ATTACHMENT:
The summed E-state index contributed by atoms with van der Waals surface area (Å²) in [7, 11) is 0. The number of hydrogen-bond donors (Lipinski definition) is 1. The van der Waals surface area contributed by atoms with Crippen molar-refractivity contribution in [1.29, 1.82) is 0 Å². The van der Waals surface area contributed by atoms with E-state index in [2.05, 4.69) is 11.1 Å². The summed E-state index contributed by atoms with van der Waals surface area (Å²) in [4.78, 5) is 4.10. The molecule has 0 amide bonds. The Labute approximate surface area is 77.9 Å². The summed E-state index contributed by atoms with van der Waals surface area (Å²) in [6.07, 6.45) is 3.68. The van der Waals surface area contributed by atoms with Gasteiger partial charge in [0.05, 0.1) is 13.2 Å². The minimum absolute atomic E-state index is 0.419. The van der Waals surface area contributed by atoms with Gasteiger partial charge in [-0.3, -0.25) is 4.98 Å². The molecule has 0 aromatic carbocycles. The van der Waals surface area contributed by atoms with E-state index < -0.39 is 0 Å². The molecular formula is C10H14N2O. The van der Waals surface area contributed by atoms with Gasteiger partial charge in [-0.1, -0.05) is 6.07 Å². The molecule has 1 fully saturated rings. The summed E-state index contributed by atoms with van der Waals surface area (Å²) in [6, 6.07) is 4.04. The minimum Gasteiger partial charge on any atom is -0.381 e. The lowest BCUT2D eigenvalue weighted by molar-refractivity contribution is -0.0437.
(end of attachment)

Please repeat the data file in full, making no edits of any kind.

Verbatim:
The summed E-state index contributed by atoms with van der Waals surface area (Å²) in [7, 11) is 0. The number of hydrogen-bond donors (Lipinski definition) is 1. The van der Waals surface area contributed by atoms with Crippen molar-refractivity contribution in [1.29, 1.82) is 0 Å². The van der Waals surface area contributed by atoms with E-state index in [2.05, 4.69) is 11.1 Å². The summed E-state index contributed by atoms with van der Waals surface area (Å²) in [4.78, 5) is 4.10. The molecule has 0 amide bonds. The Labute approximate surface area is 77.9 Å². The summed E-state index contributed by atoms with van der Waals surface area (Å²) in [6.07, 6.45) is 3.68. The van der Waals surface area contributed by atoms with Gasteiger partial charge in [0.05, 0.1) is 13.2 Å². The minimum absolute atomic E-state index is 0.419. The van der Waals surface area contributed by atoms with Gasteiger partial charge in [-0.3, -0.25) is 4.98 Å². The molecule has 0 aromatic carbocycles. The van der Waals surface area contributed by atoms with E-state index < -0.39 is 0 Å². The molecular formula is C10H14N2O. The van der Waals surface area contributed by atoms with Gasteiger partial charge in [-0.1, -0.05) is 6.07 Å². The molecule has 1 fully saturated rings. The summed E-state index contributed by atoms with van der Waals surface area (Å²) in [6, 6.07) is 4.04. The minimum Gasteiger partial charge on any atom is -0.381 e. The lowest BCUT2D eigenvalue weighted by molar-refractivity contribution is -0.0437.